- by David Bryant
On Saturday, about 30 children with special needs or terminal illnesses had exactly that opportunity, thanks to the Flying Vikings and the nonprofit’s eighth annual flight at Skylark Field Airport in Killeen.
“This is only for kids with chronic illnesses or disabilities. That’s the whole program,” said Paul Hansen of Temple, founder and president of Flying Vikings. “What we do is take them up to about 2,000 feet and then let them take the controls. There are two sets of controls, and we are right next to them, so it’s not a danger at all. We just want to have fun with it — a lot of these kids aren’t playing sports— they’re visiting hospitals. So maybe you can’t run the bases, but you can fly an airplane.”
Along with volunteer pilots from Central Texas College’s flight program, who helped sponsor the program and provided the planes, Home Depot donated arts and crafts kits and age/disability-appropriate activities to keep the children occupied while they waited for their turn to fly,
Volunteers painted faces and restaurants Domino’s, Chick-fil-A and Schlotzsky’s donated food, handed out by members of the Harker Heights Lions Club.
The program is free for the kids and their families, Hansen said. The nonprofit relies entirely on donations and volunteers to put kids in the air.
“We have eight pilots out here today and about five planes in the air at a time,” he said.
“We take off from here and fly over Stillhouse Lake towards the Expo Center and come back, so it’s a nice little 25-minute flight for them. The child with a disability is in the front seat and they actually take control of the plane. But you’re sitting only 6 inches from them, so there’s no danger.”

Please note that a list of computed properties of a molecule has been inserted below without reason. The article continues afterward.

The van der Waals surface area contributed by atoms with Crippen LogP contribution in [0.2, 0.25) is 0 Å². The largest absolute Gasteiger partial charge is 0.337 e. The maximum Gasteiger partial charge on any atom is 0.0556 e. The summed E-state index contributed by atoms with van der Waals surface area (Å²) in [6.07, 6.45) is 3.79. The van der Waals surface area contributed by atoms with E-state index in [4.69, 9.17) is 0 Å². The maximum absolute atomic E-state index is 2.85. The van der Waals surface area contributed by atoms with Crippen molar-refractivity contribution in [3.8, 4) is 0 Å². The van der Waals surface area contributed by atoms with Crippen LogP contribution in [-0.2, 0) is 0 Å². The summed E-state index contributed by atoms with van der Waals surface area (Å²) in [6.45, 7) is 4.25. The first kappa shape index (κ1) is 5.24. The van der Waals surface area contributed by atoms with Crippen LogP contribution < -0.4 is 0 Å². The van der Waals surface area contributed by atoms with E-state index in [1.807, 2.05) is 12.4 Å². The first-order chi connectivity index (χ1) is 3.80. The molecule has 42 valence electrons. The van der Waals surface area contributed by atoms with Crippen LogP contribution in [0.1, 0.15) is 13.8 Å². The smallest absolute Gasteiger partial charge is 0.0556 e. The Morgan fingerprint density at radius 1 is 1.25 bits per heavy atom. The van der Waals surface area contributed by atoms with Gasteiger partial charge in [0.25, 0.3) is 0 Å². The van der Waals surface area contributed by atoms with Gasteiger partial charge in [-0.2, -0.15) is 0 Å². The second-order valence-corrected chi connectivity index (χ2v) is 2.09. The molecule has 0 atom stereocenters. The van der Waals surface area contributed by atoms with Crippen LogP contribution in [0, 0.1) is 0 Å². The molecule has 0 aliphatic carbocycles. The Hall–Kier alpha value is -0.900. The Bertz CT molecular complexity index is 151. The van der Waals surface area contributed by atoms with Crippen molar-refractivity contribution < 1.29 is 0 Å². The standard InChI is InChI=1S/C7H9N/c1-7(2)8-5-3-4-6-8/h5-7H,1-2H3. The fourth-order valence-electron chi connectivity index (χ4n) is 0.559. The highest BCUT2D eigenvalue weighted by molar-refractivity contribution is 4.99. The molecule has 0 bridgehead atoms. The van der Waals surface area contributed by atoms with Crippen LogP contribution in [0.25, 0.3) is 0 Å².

Laura Thomas, whose 7-year-old son Rafe suffers from schizencephaly — a condition where a fetus basically has a stroke in the womb and the brain does not fully develop — said the opportunity was “absolutely amazing” for her son.
“I heard about this on Facebook, on the Fort Hood events page, and thought, ‘What an amazing adventure for my son to go up in a plane,’” she said. “Otherwise, we have a lot of issues because of his chair, moving it and stuff.”
Many of the pilots volunteering their time are leery about handing the controls over to a child, but after their first flight with one of the kids, they tend to look forward to the next time they can participate, said Rick Whitesell, chief flight instructor for Central Texas College.
“At first they’re hesitant about (volunteering), but once they do it, they keep coming back every year asking if they can help,” said Whitesell, who has flown about 20 kids since the program started. “Paul came by about nine years ago and asked if we’d be interested in hosting the location.
“After telling me about the program, I figured this was something the college would definitely be interested in fully participating in.”
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